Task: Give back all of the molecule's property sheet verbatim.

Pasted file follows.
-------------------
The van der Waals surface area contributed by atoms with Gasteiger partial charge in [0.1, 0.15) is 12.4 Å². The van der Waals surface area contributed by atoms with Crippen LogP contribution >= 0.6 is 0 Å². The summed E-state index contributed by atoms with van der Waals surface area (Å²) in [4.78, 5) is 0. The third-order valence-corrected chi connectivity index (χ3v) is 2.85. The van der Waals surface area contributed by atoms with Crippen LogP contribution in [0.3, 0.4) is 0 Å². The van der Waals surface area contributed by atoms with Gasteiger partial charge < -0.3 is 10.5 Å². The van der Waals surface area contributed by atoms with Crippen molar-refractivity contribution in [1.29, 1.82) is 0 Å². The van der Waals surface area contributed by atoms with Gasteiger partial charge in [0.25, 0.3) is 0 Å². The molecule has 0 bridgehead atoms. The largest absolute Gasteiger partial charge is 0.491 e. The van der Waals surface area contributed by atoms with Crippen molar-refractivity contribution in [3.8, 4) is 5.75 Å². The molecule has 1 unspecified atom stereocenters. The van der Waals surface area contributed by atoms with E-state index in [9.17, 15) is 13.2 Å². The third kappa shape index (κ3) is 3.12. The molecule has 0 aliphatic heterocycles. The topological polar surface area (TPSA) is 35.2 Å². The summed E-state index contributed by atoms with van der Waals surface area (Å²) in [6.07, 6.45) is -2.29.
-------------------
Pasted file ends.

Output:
The van der Waals surface area contributed by atoms with Gasteiger partial charge in [0.1, 0.15) is 12.4 Å². The van der Waals surface area contributed by atoms with Crippen LogP contribution >= 0.6 is 0 Å². The summed E-state index contributed by atoms with van der Waals surface area (Å²) in [4.78, 5) is 0. The third-order valence-corrected chi connectivity index (χ3v) is 2.85. The van der Waals surface area contributed by atoms with Crippen LogP contribution in [0.3, 0.4) is 0 Å². The van der Waals surface area contributed by atoms with Gasteiger partial charge < -0.3 is 10.5 Å². The van der Waals surface area contributed by atoms with Crippen molar-refractivity contribution in [1.29, 1.82) is 0 Å². The van der Waals surface area contributed by atoms with Gasteiger partial charge in [0.25, 0.3) is 0 Å². The molecule has 0 bridgehead atoms. The largest absolute Gasteiger partial charge is 0.491 e. The van der Waals surface area contributed by atoms with Crippen molar-refractivity contribution in [3.8, 4) is 5.75 Å². The molecule has 1 unspecified atom stereocenters. The van der Waals surface area contributed by atoms with E-state index in [9.17, 15) is 13.2 Å². The third kappa shape index (κ3) is 3.12. The molecule has 0 aliphatic heterocycles. The topological polar surface area (TPSA) is 35.2 Å². The summed E-state index contributed by atoms with van der Waals surface area (Å²) in [6.07, 6.45) is -2.29.